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Unread 01-21-2015, 09:16 AM   #1
mieucosplay
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Where do you get your 'metallic' trims?

One of the things I've found difficult when planning a cosplay is the incorporation of metallic trims to cloth pieces. I feel like the trim is the first thing I need to obtain so that I can ensure that the other metallic elements of the costume (for example armor pieces and accessories) compliment the trim rather than clash with it. For example I've begun working on a costume of Hel from Smite (ref pic here), a project that incorporates gold piping (for the large details), gold embroidery (for the small details), and gold paint (for worbla jewelry and accessories). I've created my muslins and perfected my patterns, but I'm 'stuck' until I can find the gold piping, so that I can match my embroidery thread and gold paint to it.

Where do you all go for nice 'metallic' trims? I'm definitely willing to go with a gold-toned satin/rayon type trim rather than a metallic foil since I find foils tend to look pretty harsh and a bit tacky when attempting to match with gold paint over a smooth surface. My best find so far is ye olde generic upholstery piping but would like to see if I can't find something better that doesn't give people the impression that I'm a giant velvet and fur trimmed throw pillow.

Thanks in advance!
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Unread 01-21-2015, 03:47 PM   #2
EvilLittleKiss
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You can make your own piping. That may be easier than looking for the right color.

http://www.makeit-loveit.com/2012/01...se-piping.html
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Unread 01-21-2015, 10:13 PM   #3
CapsuleCorp
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The "metallic" gold of a clothing embellishment is not always the same metallic as actual metal (or what should be metal) armor and prop portions of a costume. So, what works for one costume might be the totally wrong way to go for another.

Because the paints for props and armor can be more limited than your fabric and thread options, I tend to suggest picking out your prop paint first, and matching fabric and thread to it as best as you can IF the reference calls for it. This reference? Yeah, it looks like the embellishments on her coat and tabard are more or less the same color as her hip armor, even if they aren't what I would consider metallic. They're in the same color family as the rendered armor, at least.

Piping and bias trim are relatively easy to make, and less of a headache than using the only metallic pre-made trims out there (they are made from lame and are gross and hard to sew). I second EvilLittleKiss, if you need piping, in this case, make your own. Then match your embroidery thread to the fabric, rather than the armor itself, but make sure both the thread and the fabric are at least in the same color family as what your armor will look like when painted.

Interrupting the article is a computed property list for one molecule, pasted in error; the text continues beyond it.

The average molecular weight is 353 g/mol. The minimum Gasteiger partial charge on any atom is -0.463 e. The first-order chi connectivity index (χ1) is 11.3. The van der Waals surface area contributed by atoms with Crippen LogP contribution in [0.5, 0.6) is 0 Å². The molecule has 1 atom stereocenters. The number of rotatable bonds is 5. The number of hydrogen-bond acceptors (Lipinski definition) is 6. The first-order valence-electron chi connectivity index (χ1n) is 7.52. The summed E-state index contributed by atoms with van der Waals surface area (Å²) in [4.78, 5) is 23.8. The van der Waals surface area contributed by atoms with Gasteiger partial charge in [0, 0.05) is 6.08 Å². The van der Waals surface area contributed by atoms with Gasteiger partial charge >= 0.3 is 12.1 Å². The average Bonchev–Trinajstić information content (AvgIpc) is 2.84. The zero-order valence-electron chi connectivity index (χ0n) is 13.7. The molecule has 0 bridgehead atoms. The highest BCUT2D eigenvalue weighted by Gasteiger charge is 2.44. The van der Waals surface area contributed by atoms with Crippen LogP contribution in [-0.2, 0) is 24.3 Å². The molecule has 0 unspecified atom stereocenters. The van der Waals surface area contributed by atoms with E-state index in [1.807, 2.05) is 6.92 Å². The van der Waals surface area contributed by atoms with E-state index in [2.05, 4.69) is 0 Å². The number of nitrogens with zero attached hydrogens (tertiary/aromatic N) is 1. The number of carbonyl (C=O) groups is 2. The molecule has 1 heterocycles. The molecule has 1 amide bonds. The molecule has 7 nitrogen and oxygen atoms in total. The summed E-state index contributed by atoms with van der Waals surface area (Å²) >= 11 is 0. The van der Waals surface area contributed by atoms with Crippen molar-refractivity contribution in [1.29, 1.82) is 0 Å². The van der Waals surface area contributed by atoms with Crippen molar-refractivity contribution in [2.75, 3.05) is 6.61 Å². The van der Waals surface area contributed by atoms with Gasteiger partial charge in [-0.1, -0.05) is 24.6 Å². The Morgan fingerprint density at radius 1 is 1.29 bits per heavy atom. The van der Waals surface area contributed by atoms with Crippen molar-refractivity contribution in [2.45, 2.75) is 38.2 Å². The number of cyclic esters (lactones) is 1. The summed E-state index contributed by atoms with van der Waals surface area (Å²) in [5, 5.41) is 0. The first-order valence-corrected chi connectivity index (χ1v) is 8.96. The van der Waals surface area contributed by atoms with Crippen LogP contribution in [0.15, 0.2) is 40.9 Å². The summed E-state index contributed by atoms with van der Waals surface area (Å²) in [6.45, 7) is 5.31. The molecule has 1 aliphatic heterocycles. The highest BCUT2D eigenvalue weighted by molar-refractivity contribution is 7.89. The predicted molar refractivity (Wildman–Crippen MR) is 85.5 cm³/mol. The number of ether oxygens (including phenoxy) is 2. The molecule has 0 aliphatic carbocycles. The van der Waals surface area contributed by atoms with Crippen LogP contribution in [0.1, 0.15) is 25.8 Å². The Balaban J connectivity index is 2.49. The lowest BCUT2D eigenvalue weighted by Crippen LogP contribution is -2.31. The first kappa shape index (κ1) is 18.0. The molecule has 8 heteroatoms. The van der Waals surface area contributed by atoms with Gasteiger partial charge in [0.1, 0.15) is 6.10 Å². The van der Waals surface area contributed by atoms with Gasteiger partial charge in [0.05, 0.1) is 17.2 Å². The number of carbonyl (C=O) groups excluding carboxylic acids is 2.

Caveat: it won't be like this for every costume circumstance. Sometimes what you think is the exact same color turns out to be not even metallic when you get a nice high-quality render. And not all metallic fabrics are the same. Sometimes, a sparkly lycra will fake the metal look wonderfully, and sometimes it will just look awful (and often sew terribly). Sometimes, a high-sheen satin works a lot better to suggest a metallic fabric than anything actually branded "metallic."
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Unread 01-22-2015, 10:25 PM   #4
mieucosplay
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Thanks so much for that guide, I'm not sure why I didn't think about that! Unfortunately my plan was to use the piping mostly for the thick embellishment above the belt around her ribs/waist. Mostly because the pattern for the top is heavily darted--almost like a corset--and I'd rather not embroider across darts in case I need to make an alteration (seam-ripping and re-sewing piping is much more preferable). That particular pattern doesn't seem to lend itself to cordedge pipiing since there's no seam, and to create one would be fairly difficult given the flourishy shape. I'll see what I can do about adapting that method to create piping without a lip. I also agree that a golden-colored satin would be preferable to a sparkly fabric.

I realized my ref pic kinda mutes the metallic colors, maybe this is a better example:
http://fc03.deviantart.net/fs70/f/20...rp-d6pt5m8.jpg
The metallics in this picture are too garish for me, so I definitely plan to make it a 'less-burnished' gold look.
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Unread 01-23-2015, 09:32 AM   #5
Penlowe
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Unless you were French nobility in the 18th century, then it was REAL silver...
http://www.metmuseum.org/collection/...ch/81537?img=2
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Unread 01-23-2015, 11:22 AM   #6
myalchod
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If you're thinking to go the route of a satin rather than strict metallics, you could look at rattail cord as a possibility -- it doesn't have the lip of piping so it'd get around that issue, but it maintains the sheen I believe you're wanting. (If you're seriously masochistic you can get satin and sew bias tubes and turn them inside out to make cording, but that's pretty intense. XD )
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